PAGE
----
Nine years ago today, I drove myself to the hospital because I couldn’t breathe, and my chest was painfully tight. It turned out that I had cancer.
I had many surgeries that took out the tumor and installed appliances in my chest. (For a few years after that, I had a metal object in my chest that protruded like an unripe tomato concealed under skin.) I went through chemotherapy every three weeks for over a year, then I did radiation everyday for a couple of months.
Those were the most physically trying times in my life. I remember banging my head repeatedly against a concrete wall because that pain was giving me respite from the more excruciating pain I was feeling in the rest of my body. I powered through that for more than a year, each chemo cycle more challenging than the one before.
The kindness of the people around me extended my life beyond that episode. Family, friends, coworkers, even strangers put in a lot of time, labor, and resources to help me get through cancer. Even my then boyfriend reoriented his life and his family’s life to accommodate my treatment. I truly received more kindness than I ever deserved in life.
It has been nine years since I survived cancer, and I have lived a good life. I fell in and out of love, lost and rekindled family relationships, made new friends, built two careers simultaneously, travelled here and there, and helped a few people and causes along the way. All things considered, I’ve experienced so much more than I probably should have.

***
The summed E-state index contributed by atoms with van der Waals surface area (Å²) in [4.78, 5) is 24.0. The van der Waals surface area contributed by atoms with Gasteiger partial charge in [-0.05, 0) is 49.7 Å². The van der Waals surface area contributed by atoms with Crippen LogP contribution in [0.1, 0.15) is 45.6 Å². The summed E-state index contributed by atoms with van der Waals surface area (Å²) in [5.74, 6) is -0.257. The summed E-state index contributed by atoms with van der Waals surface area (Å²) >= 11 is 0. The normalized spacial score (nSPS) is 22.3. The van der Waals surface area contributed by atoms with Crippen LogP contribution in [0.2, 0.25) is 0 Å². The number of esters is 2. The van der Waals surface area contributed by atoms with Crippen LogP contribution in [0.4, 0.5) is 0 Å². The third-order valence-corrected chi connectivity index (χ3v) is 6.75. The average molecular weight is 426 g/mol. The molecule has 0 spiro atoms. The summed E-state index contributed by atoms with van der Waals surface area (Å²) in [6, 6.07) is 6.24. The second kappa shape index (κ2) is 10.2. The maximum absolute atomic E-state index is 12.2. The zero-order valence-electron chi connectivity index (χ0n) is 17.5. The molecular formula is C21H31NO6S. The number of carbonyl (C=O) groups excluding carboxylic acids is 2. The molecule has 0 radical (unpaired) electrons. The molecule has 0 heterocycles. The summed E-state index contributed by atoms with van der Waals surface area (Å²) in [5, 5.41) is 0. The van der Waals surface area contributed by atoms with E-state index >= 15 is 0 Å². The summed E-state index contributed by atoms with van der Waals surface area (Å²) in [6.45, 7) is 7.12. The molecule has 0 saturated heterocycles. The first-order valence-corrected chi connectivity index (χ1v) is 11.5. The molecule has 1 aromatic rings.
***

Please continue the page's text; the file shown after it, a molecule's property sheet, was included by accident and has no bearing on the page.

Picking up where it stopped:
When I was going through treatments for cancer, I certainly did not think that I would live as long and as fully as this. (My doctor even told me then that I’d probably have 7 good years post-chemotherapy before some of my organs would start malfunctioning; it has been 8 years, so let’s hope he continues to be proven wrong!)
Today is also World Cancer Day, and we should know that individuals, families, communities, governments, and people with influence can raise awareness and education about the disease. 8.8 million people die of cancer every year, and half of these deaths are preventable if we just take appropriate and timely action.
To my loved ones who did not make it, we miss you, but you have earned your rest. We remember you fondly!
To my loved ones who have survived, congratulations for a job well done! Let’s hear your stories; they are beautiful and powerful!
To my loved ones who are going through or will go through treatments, the road ahead may be long, but it might be worth the trouble. Whatever happens, remember that it’s your body, so everything is your call! No matter how it feels, you can exercise control over many things; that can be empowering. People will understand and respect whatever you decide, and I hope you do not feel bad about whatever decision you take.